Statistical Physics (MATH327), Spring 2021
Probabilistic processes provide often-outstanding mathematical descriptions of systems within the domain of statistical physics. This course introduces the foundations of statistical physics, including the concepts of statistical ensembles, the laws of thermodynamics, and derived quantities such as entropy. These foundations will be applied to investigate diffusion, the behaviour of idealized physical systems such as classical and quantum gases, thermodynamical cycles, and phase transitions. In particular, computer simulations will be used to numerically investigate diffusion and transport in terms of stochastic processes.
Upon completing this module, students are able to:
- Demonstrate understanding of the micro-canonical, canonical and grand-canonical ensembles, their relation and the derived concepts of entropy, temperature and particle number density.
- Understand the derivation of the equation of state for non-interacting classical and quantum gases.
- Demonstrate numerical skills to understand diffusion from an underlying stochastic process.
- Know the laws of thermodynamics and demonstrate their application to thermodynamic cycles.
- Be aware of the effects of interactions, including an understanding of the origin of phase transitions.
This module is intended for third- and fourth-year undergraduates as well as students in the one-year taught MSc programme. Familiarity with combinatorics and quantum mechanics is not assumed. Any necessary information on those topics will be provided. All resources for the module will be gathered at its Canvas site.
These gapped lecture notes are the main learning resource. There is also a python programming demo illustrating all the tools that should be needed for the computer project. All of these are kept under version control at GitHub, providing an easy way to monitor any typo fixes or other improvements. Reports of any issues, and pull requests to address them, are also welcome. There will also be roughly 20 minutes of video recordings per week, to enhance the human element especially for those unable to join the twice-weekly synchronous sessions. Here is an introductory video summarizing the module logistics.
Synchronous sessions are timetabled at 9:00 on Mondays and 13:00 on Thursdays. Office hours will take place immediately afterwards, at 10:00 on Mondays and 14:00 on Thursdays. You can also make an appointment to speak with me at other times.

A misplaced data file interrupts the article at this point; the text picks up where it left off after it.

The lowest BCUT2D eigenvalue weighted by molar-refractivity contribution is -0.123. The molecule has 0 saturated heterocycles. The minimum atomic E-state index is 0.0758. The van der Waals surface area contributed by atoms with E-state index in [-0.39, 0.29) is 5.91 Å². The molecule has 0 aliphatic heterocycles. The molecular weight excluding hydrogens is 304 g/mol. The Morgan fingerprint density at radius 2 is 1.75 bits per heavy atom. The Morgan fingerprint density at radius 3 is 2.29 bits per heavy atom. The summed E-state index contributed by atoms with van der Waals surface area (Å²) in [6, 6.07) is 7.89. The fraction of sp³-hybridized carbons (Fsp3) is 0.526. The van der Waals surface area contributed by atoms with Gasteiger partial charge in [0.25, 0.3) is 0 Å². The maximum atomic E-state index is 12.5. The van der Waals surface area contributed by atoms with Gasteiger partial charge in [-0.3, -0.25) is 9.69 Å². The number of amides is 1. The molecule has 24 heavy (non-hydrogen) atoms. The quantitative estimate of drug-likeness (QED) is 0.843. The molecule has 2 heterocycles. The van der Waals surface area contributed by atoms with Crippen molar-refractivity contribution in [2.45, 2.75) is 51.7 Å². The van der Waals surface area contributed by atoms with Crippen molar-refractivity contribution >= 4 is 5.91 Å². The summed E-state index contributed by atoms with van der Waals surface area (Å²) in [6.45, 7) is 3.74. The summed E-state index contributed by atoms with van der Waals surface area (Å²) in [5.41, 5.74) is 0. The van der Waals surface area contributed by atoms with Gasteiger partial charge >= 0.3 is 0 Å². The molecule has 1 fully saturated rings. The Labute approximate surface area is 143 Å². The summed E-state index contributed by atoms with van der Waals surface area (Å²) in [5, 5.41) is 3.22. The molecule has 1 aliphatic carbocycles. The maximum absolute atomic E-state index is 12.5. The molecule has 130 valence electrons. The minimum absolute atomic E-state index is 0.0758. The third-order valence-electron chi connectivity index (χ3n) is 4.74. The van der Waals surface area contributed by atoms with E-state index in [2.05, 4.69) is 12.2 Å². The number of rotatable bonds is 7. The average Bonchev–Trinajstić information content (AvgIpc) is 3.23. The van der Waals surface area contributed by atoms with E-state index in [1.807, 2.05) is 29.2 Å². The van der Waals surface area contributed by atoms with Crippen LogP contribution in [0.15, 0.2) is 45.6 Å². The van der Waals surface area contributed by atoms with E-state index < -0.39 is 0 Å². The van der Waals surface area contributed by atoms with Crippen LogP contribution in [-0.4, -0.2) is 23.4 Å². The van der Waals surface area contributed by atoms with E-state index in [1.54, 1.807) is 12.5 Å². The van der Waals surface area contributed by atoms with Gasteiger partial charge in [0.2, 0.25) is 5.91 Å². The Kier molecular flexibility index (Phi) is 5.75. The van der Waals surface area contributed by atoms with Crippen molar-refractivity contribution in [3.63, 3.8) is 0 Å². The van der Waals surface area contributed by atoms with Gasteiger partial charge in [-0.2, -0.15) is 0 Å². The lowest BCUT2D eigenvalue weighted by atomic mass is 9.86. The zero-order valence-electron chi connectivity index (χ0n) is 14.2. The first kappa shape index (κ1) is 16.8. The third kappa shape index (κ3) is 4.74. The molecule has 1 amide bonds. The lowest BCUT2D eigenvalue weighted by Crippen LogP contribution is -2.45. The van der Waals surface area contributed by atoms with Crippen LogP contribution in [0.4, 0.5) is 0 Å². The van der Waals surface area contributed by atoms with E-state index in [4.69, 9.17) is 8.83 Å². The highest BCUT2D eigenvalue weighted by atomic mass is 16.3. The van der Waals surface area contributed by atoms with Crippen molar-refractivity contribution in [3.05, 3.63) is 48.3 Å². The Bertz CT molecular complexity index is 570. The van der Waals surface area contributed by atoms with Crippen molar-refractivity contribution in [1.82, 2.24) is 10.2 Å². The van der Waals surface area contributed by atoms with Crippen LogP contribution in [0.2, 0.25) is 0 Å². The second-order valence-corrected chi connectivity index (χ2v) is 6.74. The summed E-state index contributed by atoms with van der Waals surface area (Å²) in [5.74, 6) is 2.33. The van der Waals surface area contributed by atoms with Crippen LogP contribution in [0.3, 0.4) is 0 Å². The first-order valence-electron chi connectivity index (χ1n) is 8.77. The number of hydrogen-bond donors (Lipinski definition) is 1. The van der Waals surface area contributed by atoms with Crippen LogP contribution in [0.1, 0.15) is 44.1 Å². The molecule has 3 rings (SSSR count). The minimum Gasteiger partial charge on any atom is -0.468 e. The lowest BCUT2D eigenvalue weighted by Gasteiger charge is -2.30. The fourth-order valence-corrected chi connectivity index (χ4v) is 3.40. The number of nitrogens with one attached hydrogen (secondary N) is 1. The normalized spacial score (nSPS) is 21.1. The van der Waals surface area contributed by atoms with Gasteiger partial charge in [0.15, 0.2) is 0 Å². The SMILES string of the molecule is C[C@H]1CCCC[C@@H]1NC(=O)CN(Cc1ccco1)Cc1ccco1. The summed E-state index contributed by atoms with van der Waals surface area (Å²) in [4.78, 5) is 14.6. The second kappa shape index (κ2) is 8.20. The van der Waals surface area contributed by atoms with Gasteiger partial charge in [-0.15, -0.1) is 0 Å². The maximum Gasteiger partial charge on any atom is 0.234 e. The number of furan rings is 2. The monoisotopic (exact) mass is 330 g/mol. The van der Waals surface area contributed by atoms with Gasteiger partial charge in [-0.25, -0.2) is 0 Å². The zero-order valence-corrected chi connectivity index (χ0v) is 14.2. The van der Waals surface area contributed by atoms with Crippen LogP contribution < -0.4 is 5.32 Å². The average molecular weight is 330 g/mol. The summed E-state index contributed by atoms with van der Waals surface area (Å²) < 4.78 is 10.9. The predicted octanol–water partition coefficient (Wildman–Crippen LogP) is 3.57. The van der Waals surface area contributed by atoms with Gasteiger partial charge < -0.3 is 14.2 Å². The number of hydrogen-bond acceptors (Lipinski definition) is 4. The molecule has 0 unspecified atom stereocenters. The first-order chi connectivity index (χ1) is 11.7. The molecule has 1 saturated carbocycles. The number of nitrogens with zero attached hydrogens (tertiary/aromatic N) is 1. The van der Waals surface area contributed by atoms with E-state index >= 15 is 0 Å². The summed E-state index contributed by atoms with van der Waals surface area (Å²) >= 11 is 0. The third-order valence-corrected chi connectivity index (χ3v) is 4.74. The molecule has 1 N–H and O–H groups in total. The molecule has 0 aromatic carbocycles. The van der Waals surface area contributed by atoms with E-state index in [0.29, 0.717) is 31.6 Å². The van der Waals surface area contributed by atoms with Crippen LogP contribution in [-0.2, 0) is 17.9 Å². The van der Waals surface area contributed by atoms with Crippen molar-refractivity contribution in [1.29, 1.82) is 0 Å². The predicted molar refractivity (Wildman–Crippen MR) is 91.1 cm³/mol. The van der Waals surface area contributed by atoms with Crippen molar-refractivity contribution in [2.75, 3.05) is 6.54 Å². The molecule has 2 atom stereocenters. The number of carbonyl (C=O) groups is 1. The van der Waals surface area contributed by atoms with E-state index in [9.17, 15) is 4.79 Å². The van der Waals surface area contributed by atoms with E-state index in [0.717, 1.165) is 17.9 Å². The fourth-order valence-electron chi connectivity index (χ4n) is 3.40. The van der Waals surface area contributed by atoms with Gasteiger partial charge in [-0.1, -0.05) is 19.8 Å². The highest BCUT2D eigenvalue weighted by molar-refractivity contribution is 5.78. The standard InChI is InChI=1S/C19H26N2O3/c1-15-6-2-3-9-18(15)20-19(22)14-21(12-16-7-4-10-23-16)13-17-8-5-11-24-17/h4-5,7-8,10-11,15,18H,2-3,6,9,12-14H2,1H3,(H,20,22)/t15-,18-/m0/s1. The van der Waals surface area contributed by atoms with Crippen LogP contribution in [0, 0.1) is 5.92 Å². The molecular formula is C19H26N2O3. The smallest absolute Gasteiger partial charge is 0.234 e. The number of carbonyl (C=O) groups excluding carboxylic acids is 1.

As you know by this point in your studies, the best way to learn mathematics is by doing mathematics. This includes (but is not limited to) making sure you can fill in the gaps in the lecture notes and solve the homework problems yourself (though I encourage you to discuss these topics with each other). Sample exams are also available, and I expect to design additional 'tutorial' exercises in response to reported difficulties, to offer further opportunities for practice and reinforcement. Should you ask me questions about these exercises and problems, I will endeavour to avoid doing the work for you; instead I will have you explain to me what you have tried so far, and will ask leading questions to suggest where I see problems or potential next steps.
In addition to the gapped lecture notes, potentially useful statistical physics references at roughly the level of this module include:
- David Tong, Lectures on Statistical Physics (2012)
- Daniel V. Schroeder, An Introduction to Thermal Physics (first edition, 1999)
- C. Kittel and H. Kroemer, Thermal Physics (second edition, 1980)
- F. Reif, Fundamentals of Statistical and Thermal Physics (first edition, 1965)
There are also many textbooks at a higher level than this module, including the following:
- R. K. Pathria, Statistical Mechanics (second edition, 1996)
- Sidney Redner, A Guide to First-Passage Processes (first edition, 2007)
- Pavel L. Krapivsky, Sidney Redner and Eli Ben-Naim, A Kinetic View of Statistical Physics (first edition, 2010)
- Kerson Huang, Statistical Mechanics (second edition, 1987)
- Weinan E, Tiejun Li and Eric Vanden-Eijnden, Applied Stochastic Analysis (first edition, 2019)
- Michael Plischke and Birger Bergersen, Equilibrium Statistical Physics (third edition, 2005)
- L. D. Landau and E. M. Lifshitz, Statistical Physics, Part 1 (third edition, 1980)
Finally, this general book about learning provides useful information about what strategies are most effective, for example retrieval practice compared to re-reading lecture notes or re-watching videos:
- Peter C. Brown, Henry L. Roediger III and Mark A. McDaniel, Make it Stick: The Science of Successful Learning (first edition, 2014). A short summary video is also available
Week 3 (22–28 February): Canonical ensemble
Intro and Wrap-up: The thermal reservoir; Replicas and occupation numbers; Partition function; Internal energy, heat capacity, and entropy; Helmholtz free energy; The physics of information (distinguishable vs. indistinguishable spins)
Week 4 (1–7 March): Ideal gases
Intro and Wrap-up: Volume, energy levels, and partition function; Internal energy, and entropy; The mixing entropy and the 'Gibbs paradox'; Pressure, ideal gas law, and equations of state
Week 6 (15–21 March): Grand-canonical ensemble
Part 1: Particle reservoir and chemical potential; Grand-canonical partition function
Part 2: Grand-canonical potential, internal energy, entropy and particle number
Week 9 (26 April – 2 May): Quantum gases of fermions
Part 1: Non-relativistic ideal fermion gas; Low-temperature equation of state
Part 2: Low-temperature equation of state; Type-Ia supernovas; Relativistic ideal fermion gas
Week 10 (3–9 May): Interacting systems
Part 1: The Ising model; Ordered and disordered phases; Phase transitions
Part 2: The mean-field approximation; Second-order Ising model phase transition; Critical exponents
Last modified 8 May 2021